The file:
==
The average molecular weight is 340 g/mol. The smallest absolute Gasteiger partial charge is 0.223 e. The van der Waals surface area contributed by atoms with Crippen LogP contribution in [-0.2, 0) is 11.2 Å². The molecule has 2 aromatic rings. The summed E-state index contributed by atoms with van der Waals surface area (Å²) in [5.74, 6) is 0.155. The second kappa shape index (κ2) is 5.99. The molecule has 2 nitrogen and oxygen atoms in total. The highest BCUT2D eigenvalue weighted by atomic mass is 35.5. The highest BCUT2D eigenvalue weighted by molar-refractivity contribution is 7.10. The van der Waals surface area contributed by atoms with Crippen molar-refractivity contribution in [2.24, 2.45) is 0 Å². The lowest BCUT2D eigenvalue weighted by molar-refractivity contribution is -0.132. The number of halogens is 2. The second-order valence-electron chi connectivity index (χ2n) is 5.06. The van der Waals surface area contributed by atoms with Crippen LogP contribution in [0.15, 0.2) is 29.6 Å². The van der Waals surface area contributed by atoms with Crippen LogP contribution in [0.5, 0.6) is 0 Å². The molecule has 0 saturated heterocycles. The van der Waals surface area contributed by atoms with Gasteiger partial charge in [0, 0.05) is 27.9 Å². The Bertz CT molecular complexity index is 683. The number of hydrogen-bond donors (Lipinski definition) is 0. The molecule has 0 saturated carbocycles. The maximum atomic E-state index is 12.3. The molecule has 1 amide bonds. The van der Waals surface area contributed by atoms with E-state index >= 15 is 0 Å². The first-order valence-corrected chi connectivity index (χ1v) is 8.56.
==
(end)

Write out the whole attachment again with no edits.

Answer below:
The average molecular weight is 340 g/mol. The smallest absolute Gasteiger partial charge is 0.223 e. The van der Waals surface area contributed by atoms with Crippen LogP contribution in [-0.2, 0) is 11.2 Å². The molecule has 2 aromatic rings. The summed E-state index contributed by atoms with van der Waals surface area (Å²) in [5.74, 6) is 0.155. The second kappa shape index (κ2) is 5.99. The molecule has 2 nitrogen and oxygen atoms in total. The highest BCUT2D eigenvalue weighted by atomic mass is 35.5. The highest BCUT2D eigenvalue weighted by molar-refractivity contribution is 7.10. The van der Waals surface area contributed by atoms with Crippen molar-refractivity contribution in [2.24, 2.45) is 0 Å². The lowest BCUT2D eigenvalue weighted by molar-refractivity contribution is -0.132. The number of halogens is 2. The second-order valence-electron chi connectivity index (χ2n) is 5.06. The van der Waals surface area contributed by atoms with Crippen LogP contribution in [0.15, 0.2) is 29.6 Å². The van der Waals surface area contributed by atoms with Crippen LogP contribution in [0.5, 0.6) is 0 Å². The molecule has 0 saturated heterocycles. The van der Waals surface area contributed by atoms with Gasteiger partial charge in [0, 0.05) is 27.9 Å². The Bertz CT molecular complexity index is 683. The number of hydrogen-bond donors (Lipinski definition) is 0. The molecule has 0 saturated carbocycles. The maximum atomic E-state index is 12.3. The molecule has 1 amide bonds. The van der Waals surface area contributed by atoms with E-state index >= 15 is 0 Å². The first-order valence-corrected chi connectivity index (χ1v) is 8.56.